I am really intrigued by the new pope, Pope Francis. First, it’s hard to believe that no previous pope has used the name Francis. Saint Francis of Assisi is one of the most beloved and recognizable religious figures. But then he chose to not be ordained into the Catholic priesthood, brought the message of Jesus to ordinary people although not licensed to do so, and devoted himself to a life of poverty. Even when he was still a Cardinal in Argentina, Jorge Bergoglio lived in a simple apartment, cooked his own meals, and paid his own way when in Rome. He has not moved into the papal suite, worships with regular people, and doesn’t wear red shoes. It makes me wonder how off-balancing this must be to those rooted in the rigid structures and power circles of the Vatican.
This day is the beginning of the Big Three Days (Triduum, for those who like Latin) before Easter: Maundy Thursday, Good Friday, and Holy Saturday. They mark the climactic events of Jesus’ life central to the Christian faith. In the midst of the religious and political drama, it’s ironic that our biblical guide John tells of Jesus doing something not religious at all. In fact, it is ordinary, secular, and scandalous. In the honor shame culture of first century Palestine, no self-respecting rabbi would ever consider performing a task reserved for the lowest servant.
Jesus washes the feet of his friends. This non-religious, humble service, and act of love by Jesus for his friends offered an alternate encounter with God. Just as I have loved you, you also should love one another (John 13:34). Jesus’ entire purpose was about demonstrated God’s love and offering a new way to access God.
As its very best, religious practice is a means to encounter God. Worship, prayer, scripture, music, art are all opportunities to experience God in and through one another. Religion breaks down when the practices and systems become a means to an end and we substitute a real relationship with God with religiosity.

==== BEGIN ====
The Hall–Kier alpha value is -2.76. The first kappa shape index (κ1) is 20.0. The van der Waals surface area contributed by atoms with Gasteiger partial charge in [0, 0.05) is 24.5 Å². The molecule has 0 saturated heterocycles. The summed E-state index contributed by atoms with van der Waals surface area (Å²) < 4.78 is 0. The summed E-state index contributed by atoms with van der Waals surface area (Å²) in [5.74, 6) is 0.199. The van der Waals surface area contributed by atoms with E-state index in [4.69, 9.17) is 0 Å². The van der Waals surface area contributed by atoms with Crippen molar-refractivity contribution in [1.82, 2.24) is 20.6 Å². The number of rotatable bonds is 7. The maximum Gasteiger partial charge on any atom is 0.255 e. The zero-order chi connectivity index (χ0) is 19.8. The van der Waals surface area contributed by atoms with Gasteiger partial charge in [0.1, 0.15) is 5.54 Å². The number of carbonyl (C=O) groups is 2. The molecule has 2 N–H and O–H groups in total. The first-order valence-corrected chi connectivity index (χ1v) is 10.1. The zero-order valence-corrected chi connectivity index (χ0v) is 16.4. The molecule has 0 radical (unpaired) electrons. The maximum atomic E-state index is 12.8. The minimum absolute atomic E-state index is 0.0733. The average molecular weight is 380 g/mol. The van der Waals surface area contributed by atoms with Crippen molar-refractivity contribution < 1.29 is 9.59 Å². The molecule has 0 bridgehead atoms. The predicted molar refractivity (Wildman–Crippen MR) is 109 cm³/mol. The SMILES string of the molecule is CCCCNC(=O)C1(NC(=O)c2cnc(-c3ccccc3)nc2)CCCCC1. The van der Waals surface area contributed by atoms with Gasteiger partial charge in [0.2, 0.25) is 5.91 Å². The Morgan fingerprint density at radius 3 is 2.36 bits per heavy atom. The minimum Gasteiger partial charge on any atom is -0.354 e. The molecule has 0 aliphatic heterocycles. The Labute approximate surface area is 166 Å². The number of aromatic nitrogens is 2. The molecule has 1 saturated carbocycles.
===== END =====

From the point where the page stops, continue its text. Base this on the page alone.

Jesus demonstrated an intimacy that made even his friends uncomfortable when he knelt to wash their feet. His time left with them was drawing to a close. And then what?
Jesus came to be with us, among us, and for us. He showed us how to make space for those we might otherwise overlook – the last, the lost, the little, the least, and the lifeless. And he invites us to a new journey. You can be certain that it will be full of the ordinary and often messy stuff of life and relationships. Be sure to watch for the exposed religious roots that you don’t get tripped up on the real journey.
In case you’re not familiar with the story, here is John’s account:
Now before the festival of the Passover, Jesus knew that his hour had come to depart from this world and go to the Father. Having loved his own who were in the world, he loved them to the end. The devil had already put it into the heart of Judas son of Simon Iscariot to betray him.
And during supper Jesus, knowing that the Father had given all things into his hands, and that he had come from God and was going to God, got up from the table, took off his outer robe, and tied a towel around himself. Then he poured water into a basin and began to wash the disciples’ feet and to wipe them with the towel that was tied around him.
He came to Simon Peter, who said to him, “Lord, are you going to wash my feet?” Jesus answered, “You do not know now what I am doing, but later you will understand.” Peter said to him, “You will never wash my feet.” Jesus answered, “Unless I wash you, you have no share with me.”
Simon Peter said to him, “Lord, not my feet only but also my hands and my head!” Jesus said to him, “One who has bathed does not need to wash, except for the feet, but is entirely clean. And you are clean, though not all of you.” For he knew who was to betray him; for this reason he said, “Not all of you are clean.”
After he had washed their feet, had put on his robe, and had returned to the table, he said to them, “Do you know what I have done to you? You call me Teacher and Lord—and you are right, for that is what I am. So if I, your Lord and Teacher, have washed your feet, you also ought to wash one another’s feet. For I have set you an example, that you also should do as I have done to you. Very truly, I tell you, servants are not greater than their master, nor are messengers greater than the one who sent them. If you know these things, you are blessed if you do them (John 13:1-17).